But in the legal and aviation fraternities, not everyone was sure that the crash was even Air New Zealand's fault, let alone covered up by a conspiracy.
It was the Court of Appeal that had struck down the most controversial parts of Mahon's report. It was a split decision. Three justices said Mahon didn't have the jurisdiction to say Air New Zealand conspired to deceive and, even if he did, he should have given the airline a chance to respond to that claim. The other two - Owen Woodhouse and Duncan McMullin - were even more scathing. Not only was Mahon out of bounds, they said, he didn't have the evidence to support his conspiracy findings. This was tantamount to saying Mahon couldn't do his job properly.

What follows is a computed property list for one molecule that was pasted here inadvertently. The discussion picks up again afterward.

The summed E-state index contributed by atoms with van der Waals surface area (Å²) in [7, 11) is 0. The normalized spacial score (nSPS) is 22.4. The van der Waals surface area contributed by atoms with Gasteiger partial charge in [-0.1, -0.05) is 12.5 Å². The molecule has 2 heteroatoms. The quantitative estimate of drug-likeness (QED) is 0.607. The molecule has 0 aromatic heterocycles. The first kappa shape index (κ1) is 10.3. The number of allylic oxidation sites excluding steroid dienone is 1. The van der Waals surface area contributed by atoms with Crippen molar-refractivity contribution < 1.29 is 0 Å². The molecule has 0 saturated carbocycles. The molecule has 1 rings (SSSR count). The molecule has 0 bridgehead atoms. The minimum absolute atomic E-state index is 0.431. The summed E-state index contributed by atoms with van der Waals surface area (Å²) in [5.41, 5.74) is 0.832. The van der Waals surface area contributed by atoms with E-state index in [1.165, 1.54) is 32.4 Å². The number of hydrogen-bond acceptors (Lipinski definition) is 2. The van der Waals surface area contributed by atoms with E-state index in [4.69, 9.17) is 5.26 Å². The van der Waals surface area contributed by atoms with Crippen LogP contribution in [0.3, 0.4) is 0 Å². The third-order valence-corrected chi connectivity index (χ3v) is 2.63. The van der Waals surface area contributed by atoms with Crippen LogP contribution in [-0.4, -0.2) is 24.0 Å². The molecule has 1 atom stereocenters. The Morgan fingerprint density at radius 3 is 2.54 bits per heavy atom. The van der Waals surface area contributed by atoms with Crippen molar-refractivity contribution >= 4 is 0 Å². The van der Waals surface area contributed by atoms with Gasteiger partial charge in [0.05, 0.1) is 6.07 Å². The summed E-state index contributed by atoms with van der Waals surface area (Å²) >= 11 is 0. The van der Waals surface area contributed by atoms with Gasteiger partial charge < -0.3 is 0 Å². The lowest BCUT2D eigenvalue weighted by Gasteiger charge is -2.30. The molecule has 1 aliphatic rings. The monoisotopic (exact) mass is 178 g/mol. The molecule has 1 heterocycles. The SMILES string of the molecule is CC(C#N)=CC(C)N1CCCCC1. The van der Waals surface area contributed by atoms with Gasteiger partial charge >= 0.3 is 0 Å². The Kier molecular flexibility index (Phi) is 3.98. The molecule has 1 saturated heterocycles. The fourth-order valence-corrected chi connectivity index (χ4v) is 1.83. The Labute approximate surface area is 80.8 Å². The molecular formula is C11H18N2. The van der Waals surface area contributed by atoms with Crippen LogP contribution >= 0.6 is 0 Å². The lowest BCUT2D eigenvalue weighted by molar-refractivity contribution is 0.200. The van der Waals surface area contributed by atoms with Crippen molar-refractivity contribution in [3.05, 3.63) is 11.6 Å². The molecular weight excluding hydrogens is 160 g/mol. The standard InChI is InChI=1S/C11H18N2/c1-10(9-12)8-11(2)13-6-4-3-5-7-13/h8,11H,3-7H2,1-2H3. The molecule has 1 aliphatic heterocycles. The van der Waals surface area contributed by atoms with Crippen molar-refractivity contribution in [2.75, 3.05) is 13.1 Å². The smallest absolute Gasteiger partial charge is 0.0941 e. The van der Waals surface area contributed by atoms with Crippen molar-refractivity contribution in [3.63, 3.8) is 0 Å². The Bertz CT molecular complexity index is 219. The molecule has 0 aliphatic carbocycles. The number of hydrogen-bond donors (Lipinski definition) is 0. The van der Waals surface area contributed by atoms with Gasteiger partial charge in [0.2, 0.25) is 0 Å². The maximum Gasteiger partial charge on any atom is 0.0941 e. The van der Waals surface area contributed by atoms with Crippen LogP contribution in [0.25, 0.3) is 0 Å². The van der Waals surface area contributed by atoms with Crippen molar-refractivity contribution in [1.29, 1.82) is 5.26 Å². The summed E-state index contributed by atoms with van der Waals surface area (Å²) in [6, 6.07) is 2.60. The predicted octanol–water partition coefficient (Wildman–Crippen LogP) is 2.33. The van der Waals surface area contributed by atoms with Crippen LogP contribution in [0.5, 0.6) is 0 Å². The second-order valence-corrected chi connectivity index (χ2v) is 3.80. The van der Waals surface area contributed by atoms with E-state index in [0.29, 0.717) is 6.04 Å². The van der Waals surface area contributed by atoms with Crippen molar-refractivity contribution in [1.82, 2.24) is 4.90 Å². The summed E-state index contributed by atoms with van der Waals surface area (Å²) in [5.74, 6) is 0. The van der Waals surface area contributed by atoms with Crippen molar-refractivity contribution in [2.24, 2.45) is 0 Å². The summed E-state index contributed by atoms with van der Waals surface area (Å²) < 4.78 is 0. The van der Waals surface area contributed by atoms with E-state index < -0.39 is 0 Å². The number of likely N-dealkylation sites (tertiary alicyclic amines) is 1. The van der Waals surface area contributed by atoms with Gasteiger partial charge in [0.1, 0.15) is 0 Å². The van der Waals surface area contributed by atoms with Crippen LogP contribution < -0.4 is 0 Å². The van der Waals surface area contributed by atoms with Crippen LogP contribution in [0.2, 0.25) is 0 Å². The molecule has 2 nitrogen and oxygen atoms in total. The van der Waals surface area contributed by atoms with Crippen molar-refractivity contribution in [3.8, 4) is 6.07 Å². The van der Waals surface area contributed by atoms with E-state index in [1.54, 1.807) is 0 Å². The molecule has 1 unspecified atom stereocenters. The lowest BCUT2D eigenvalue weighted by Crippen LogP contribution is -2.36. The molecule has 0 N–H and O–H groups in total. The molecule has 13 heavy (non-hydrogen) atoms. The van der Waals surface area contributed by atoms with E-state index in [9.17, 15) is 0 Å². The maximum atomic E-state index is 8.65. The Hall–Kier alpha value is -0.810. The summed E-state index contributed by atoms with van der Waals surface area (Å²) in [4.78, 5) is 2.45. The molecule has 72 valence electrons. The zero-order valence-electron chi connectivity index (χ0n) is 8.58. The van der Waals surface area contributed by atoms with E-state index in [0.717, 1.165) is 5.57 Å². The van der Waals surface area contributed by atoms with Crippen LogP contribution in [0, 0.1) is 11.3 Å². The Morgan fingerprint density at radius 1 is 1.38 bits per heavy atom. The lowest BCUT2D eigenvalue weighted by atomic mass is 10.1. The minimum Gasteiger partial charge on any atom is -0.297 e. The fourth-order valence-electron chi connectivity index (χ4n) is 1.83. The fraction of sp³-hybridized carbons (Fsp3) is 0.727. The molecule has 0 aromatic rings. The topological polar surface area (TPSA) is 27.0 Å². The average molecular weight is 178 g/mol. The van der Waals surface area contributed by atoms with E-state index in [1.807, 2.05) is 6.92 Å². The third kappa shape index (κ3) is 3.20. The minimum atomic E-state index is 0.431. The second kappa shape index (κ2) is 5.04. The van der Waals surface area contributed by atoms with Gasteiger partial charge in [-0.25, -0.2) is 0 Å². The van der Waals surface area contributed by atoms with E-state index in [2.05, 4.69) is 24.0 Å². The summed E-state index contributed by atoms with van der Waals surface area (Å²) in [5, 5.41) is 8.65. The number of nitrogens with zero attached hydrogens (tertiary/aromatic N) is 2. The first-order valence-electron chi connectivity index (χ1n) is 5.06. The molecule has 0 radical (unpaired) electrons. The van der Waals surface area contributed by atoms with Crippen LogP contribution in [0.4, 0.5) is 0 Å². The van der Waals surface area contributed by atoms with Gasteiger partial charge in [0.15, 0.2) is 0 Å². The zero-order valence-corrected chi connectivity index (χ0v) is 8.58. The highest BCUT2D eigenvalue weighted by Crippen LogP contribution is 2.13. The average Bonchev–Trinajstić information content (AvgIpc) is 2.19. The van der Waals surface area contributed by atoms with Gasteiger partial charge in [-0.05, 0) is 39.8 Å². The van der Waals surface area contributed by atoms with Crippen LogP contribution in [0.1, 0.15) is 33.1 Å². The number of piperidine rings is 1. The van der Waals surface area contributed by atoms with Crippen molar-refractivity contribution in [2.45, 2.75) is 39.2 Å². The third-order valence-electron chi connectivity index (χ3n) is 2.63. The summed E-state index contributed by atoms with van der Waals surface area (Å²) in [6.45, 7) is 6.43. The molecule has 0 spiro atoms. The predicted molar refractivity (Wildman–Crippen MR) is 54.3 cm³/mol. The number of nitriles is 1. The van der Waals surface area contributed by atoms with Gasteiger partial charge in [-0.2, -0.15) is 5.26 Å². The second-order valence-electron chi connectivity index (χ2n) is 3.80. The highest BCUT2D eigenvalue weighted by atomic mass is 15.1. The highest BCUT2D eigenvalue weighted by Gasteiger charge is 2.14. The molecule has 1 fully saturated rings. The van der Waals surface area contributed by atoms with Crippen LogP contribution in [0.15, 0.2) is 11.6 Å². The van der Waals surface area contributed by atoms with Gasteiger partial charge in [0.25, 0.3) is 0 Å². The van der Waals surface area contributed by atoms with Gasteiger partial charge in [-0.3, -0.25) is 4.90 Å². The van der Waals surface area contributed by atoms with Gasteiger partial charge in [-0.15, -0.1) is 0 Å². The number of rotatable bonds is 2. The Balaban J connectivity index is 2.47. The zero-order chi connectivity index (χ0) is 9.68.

Mahon was deeply hurt. He shocked the country, and his wife, by resigning.
"He didn't discuss it with me," Margarita Mahon said.
"I thought [he] should have just waited a moment, just a moment. Not necessarily not resign, but just have a little talk and think about it a wee bit more. But really it was all that pressure that really was exhausting and didn't go away, you see. So that's what led to the, what do you call it, heart failure."
Five years after his infamous report, Peter Mahon was dead, aged 62. His widow is adamant Erebus shortened his life.
"It interfered with the whole family in a way that should never have happened...It's a whole slice of life that could have been so different. So very different. For him, for me, for [their daughter] Janet. Awful for her…[It] had a very, very bad effect on [son] Tim. [Son] Sam lesser because he was away from it a bit...And I've just lived with it I suppose.
Today, Margarita Mahon is 91. She lives in a flat in a retirement village in Auckland full of archives and mementoes from her husband.